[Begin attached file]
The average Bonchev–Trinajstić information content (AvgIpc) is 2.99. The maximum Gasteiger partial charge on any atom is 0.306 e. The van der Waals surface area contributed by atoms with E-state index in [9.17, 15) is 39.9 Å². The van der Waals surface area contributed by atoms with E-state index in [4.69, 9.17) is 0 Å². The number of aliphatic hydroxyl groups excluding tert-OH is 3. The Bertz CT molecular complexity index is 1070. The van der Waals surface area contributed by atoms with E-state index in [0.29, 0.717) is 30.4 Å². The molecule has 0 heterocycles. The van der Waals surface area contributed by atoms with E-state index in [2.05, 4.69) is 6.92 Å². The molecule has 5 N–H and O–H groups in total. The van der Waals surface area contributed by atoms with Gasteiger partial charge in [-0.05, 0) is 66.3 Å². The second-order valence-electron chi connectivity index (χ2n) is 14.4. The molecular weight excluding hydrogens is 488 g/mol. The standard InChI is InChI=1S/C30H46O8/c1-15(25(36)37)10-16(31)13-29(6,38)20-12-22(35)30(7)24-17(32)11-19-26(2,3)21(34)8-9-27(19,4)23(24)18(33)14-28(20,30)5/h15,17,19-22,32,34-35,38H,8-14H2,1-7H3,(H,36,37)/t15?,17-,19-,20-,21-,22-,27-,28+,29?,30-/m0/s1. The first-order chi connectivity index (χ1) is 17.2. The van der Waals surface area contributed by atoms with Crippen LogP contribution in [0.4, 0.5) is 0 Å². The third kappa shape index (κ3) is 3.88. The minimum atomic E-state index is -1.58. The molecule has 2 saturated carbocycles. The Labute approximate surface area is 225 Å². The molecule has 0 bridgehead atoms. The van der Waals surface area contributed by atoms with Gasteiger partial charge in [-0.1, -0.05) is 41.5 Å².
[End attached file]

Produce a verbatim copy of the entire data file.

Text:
The average Bonchev–Trinajstić information content (AvgIpc) is 2.99. The maximum Gasteiger partial charge on any atom is 0.306 e. The van der Waals surface area contributed by atoms with E-state index in [9.17, 15) is 39.9 Å². The van der Waals surface area contributed by atoms with E-state index in [4.69, 9.17) is 0 Å². The number of aliphatic hydroxyl groups excluding tert-OH is 3. The Bertz CT molecular complexity index is 1070. The van der Waals surface area contributed by atoms with E-state index in [0.29, 0.717) is 30.4 Å². The molecule has 0 heterocycles. The van der Waals surface area contributed by atoms with E-state index in [2.05, 4.69) is 6.92 Å². The molecule has 5 N–H and O–H groups in total. The van der Waals surface area contributed by atoms with Gasteiger partial charge in [-0.05, 0) is 66.3 Å². The second-order valence-electron chi connectivity index (χ2n) is 14.4. The molecular weight excluding hydrogens is 488 g/mol. The standard InChI is InChI=1S/C30H46O8/c1-15(25(36)37)10-16(31)13-29(6,38)20-12-22(35)30(7)24-17(32)11-19-26(2,3)21(34)8-9-27(19,4)23(24)18(33)14-28(20,30)5/h15,17,19-22,32,34-35,38H,8-14H2,1-7H3,(H,36,37)/t15?,17-,19-,20-,21-,22-,27-,28+,29?,30-/m0/s1. The first-order chi connectivity index (χ1) is 17.2. The van der Waals surface area contributed by atoms with Crippen LogP contribution in [0.4, 0.5) is 0 Å². The third kappa shape index (κ3) is 3.88. The minimum atomic E-state index is -1.58. The molecule has 2 saturated carbocycles. The Labute approximate surface area is 225 Å². The molecule has 0 bridgehead atoms. The van der Waals surface area contributed by atoms with Gasteiger partial charge in [-0.1, -0.05) is 41.5 Å².